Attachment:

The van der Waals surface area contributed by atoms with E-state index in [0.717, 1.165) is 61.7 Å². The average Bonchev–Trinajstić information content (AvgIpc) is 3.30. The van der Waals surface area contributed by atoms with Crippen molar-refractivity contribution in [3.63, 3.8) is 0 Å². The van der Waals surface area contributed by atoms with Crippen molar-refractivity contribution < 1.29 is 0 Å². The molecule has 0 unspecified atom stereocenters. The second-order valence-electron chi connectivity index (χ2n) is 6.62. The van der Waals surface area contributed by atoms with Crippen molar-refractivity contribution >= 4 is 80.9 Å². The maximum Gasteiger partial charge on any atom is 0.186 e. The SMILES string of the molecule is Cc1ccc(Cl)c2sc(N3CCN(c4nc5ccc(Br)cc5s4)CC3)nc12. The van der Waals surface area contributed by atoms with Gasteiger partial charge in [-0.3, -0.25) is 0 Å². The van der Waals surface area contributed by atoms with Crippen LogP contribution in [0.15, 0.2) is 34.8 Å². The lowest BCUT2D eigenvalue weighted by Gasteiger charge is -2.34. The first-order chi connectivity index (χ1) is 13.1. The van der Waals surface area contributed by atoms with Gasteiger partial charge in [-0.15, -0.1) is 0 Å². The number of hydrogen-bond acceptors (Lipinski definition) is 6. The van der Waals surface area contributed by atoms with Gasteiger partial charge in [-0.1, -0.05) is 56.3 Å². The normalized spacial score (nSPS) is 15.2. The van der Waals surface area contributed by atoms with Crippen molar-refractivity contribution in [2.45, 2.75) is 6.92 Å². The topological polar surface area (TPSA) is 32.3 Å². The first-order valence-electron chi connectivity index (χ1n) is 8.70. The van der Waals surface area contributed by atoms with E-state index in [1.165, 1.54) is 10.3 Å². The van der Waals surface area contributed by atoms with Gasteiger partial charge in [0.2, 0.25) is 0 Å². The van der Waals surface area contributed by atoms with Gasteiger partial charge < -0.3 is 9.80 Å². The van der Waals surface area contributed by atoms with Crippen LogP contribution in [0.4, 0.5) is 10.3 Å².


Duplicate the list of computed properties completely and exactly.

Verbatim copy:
The van der Waals surface area contributed by atoms with E-state index in [0.717, 1.165) is 61.7 Å². The average Bonchev–Trinajstić information content (AvgIpc) is 3.30. The van der Waals surface area contributed by atoms with Crippen molar-refractivity contribution in [3.63, 3.8) is 0 Å². The van der Waals surface area contributed by atoms with Crippen molar-refractivity contribution < 1.29 is 0 Å². The molecule has 0 unspecified atom stereocenters. The second-order valence-electron chi connectivity index (χ2n) is 6.62. The van der Waals surface area contributed by atoms with Crippen molar-refractivity contribution >= 4 is 80.9 Å². The maximum Gasteiger partial charge on any atom is 0.186 e. The SMILES string of the molecule is Cc1ccc(Cl)c2sc(N3CCN(c4nc5ccc(Br)cc5s4)CC3)nc12. The van der Waals surface area contributed by atoms with Gasteiger partial charge in [-0.3, -0.25) is 0 Å². The van der Waals surface area contributed by atoms with Crippen LogP contribution in [0.15, 0.2) is 34.8 Å². The lowest BCUT2D eigenvalue weighted by Gasteiger charge is -2.34. The first-order chi connectivity index (χ1) is 13.1. The van der Waals surface area contributed by atoms with Gasteiger partial charge in [-0.15, -0.1) is 0 Å². The number of hydrogen-bond acceptors (Lipinski definition) is 6. The van der Waals surface area contributed by atoms with Gasteiger partial charge in [-0.1, -0.05) is 56.3 Å². The normalized spacial score (nSPS) is 15.2. The van der Waals surface area contributed by atoms with Crippen molar-refractivity contribution in [2.45, 2.75) is 6.92 Å². The topological polar surface area (TPSA) is 32.3 Å². The first-order valence-electron chi connectivity index (χ1n) is 8.70. The van der Waals surface area contributed by atoms with E-state index in [1.165, 1.54) is 10.3 Å². The van der Waals surface area contributed by atoms with Gasteiger partial charge in [0.2, 0.25) is 0 Å². The van der Waals surface area contributed by atoms with Gasteiger partial charge < -0.3 is 9.80 Å². The van der Waals surface area contributed by atoms with Crippen LogP contribution in [0.4, 0.5) is 10.3 Å².